There was no impact of Esp_Z on mosquito survival when provided in a sugar meal (Fig. 2a), whereas blood-feeding significantly negatively affected mosquito longevity (Additional file 1: Figure S1). This result is perhaps expected, since acquisition of the native microflora likely occurs through sugar meals [39, 40], whereas blood-meal introduction is an artificial system and would result in a sudden expansion of the midgut microbiota. Taken together, these data suggest that in a field-based approach, Esp_Z introduced through sugar-baited traps would not adversely affect mosquito fitness and, therefore, the presence of Esp_Z would not be selected against when artificially reintroduced into field mosquitoes.

Esp_Z genome analysis

To gain insight into the genetic basis of the Esp_Z-mediated inhibition of Plasmodium and develop tools for bacterial functional genomics, the Esp_Z genome was sequenced via a whole-genome shotgun sequencing approach, as described in “Methods” section. A total of 864,207 Titanium sequencing reads were obtained, corresponding to an approximately 38× genome coverage. After assembly and ORF prediction, a total of 39 scaffolds were obtained, two of which were identified as plasmid-related through identity with known plasmid sequences in GenBank. PCR and Sanger-based sequencing analysis confirmed the presence of two closed plasmids. The estimated size of the chromosomal Esp_Z genome is then 5.2 Mbp, with a GC-content averaging 55.8 % (Fig. 3a). A phylogenetic analysis based on 16S rRNA genomic sequences allowed for the confirmation of Esp_Z as a novel Enterobacter species (Fig. 3b). The Esp_Z genome contains 4919 putative protein-coding genes that were subjected to SEED functional analysis (Fig. 3c) and used to construct microarrays for whole-genome expression analysis.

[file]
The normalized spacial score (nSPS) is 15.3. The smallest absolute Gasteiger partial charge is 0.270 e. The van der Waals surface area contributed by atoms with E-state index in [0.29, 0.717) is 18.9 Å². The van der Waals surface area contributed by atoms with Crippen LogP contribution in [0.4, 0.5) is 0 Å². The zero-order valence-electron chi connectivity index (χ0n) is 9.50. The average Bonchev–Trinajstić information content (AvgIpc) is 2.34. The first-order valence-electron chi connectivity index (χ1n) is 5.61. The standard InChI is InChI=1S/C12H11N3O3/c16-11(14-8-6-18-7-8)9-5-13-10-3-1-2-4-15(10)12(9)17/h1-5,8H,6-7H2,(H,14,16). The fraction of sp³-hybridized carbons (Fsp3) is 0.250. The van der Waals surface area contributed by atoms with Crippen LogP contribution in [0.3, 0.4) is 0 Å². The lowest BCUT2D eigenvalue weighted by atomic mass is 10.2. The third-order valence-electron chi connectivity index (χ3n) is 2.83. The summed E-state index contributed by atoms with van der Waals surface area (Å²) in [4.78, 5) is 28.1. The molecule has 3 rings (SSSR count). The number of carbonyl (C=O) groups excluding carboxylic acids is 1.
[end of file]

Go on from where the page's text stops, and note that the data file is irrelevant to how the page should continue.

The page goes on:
Fig. 3

Esp_Z genome. a Circular representation of the Esp_Z genome. The coding regions of both the forward and reverse strands are shown in green; blue represents a negative deviation and red a positive deviation of the average G–C content for this genome of 55.8 %. b Evolutionary relationships between Esp_Z and related type and non-type strains, based on 16S rRNA genomic sequences and inferred by the UPGMA method. The optimal tree with the sum of branch lengths equal to 0.33591652 is shown. The tree is drawn to scale, with branch lengths in the same units as those of the evolutionary distances used to infer the phylogenetic tree. The evolutionary distances were computed using the maximum composite likelihood method and are expressed as the number of base substitutions per site. The analysis was conducted in MEGA6 and involved 37 genomic sequences. c Distribution of the functional role categories of the protein-encoding genes of Esp_Z using the SEED database; 47 % of those genes were not assigned a functional role and are omitted from this representation

Transcriptomic survey of Esp_Z genes that mediate selection in the mosquito midgut environment

To enhance the process of Anopheles midgut colonization, the Esp_Z bacterium was serially passaged and selected for prolonged persistence in the mosquito midgut, as described previously [43]. The persistence of the parental Esp_Z strain was able to increase from four to eight days by selecting for bacteria best able to survive in the mosquito gut (Fig. 4a). A total of 41 genes were differentially regulated between the parental (P1) and passaged (P3) Esp_Z strains, 20 genes with increased expression in the passaged strain and 21 in the parental (Fig. 4b; Additional file 2: Table S1).
Fig. 4

Differential gene expression in Esp_Z on different culture media and upon serial passage in the Anopheles gambiae midgut. a A parental strain of Esp_Z (P1) was provided to An. gambiae mosquitoes through a blood meal and sampled daily. Colonies persisting for the longest time were reintroduced into a second cohort (P2) and the process repeated a third time to isolate the passaged (P3) strain. The ability of a selected strain of Esp_Z to persist within the An. gambiae midgut was determined through qRT-PCR copy number analysis. b Distribution of the functional role category of upregulated (+) and downregulated (−) transcripts of parental P1 when compared to passaged P3. Functional role categories were assigned to 59/98 upregulated and 29/61 downregulated transcripts using the SEED database. c Distribution of the functional role category of upregulated (+) and downregulated (−) transcripts of Esp_Z grown in ookinete medium when compared to LB medium. Functional role categories were assigned to 15/21 upregulated and 14/20 downregulated transcripts using the SEED database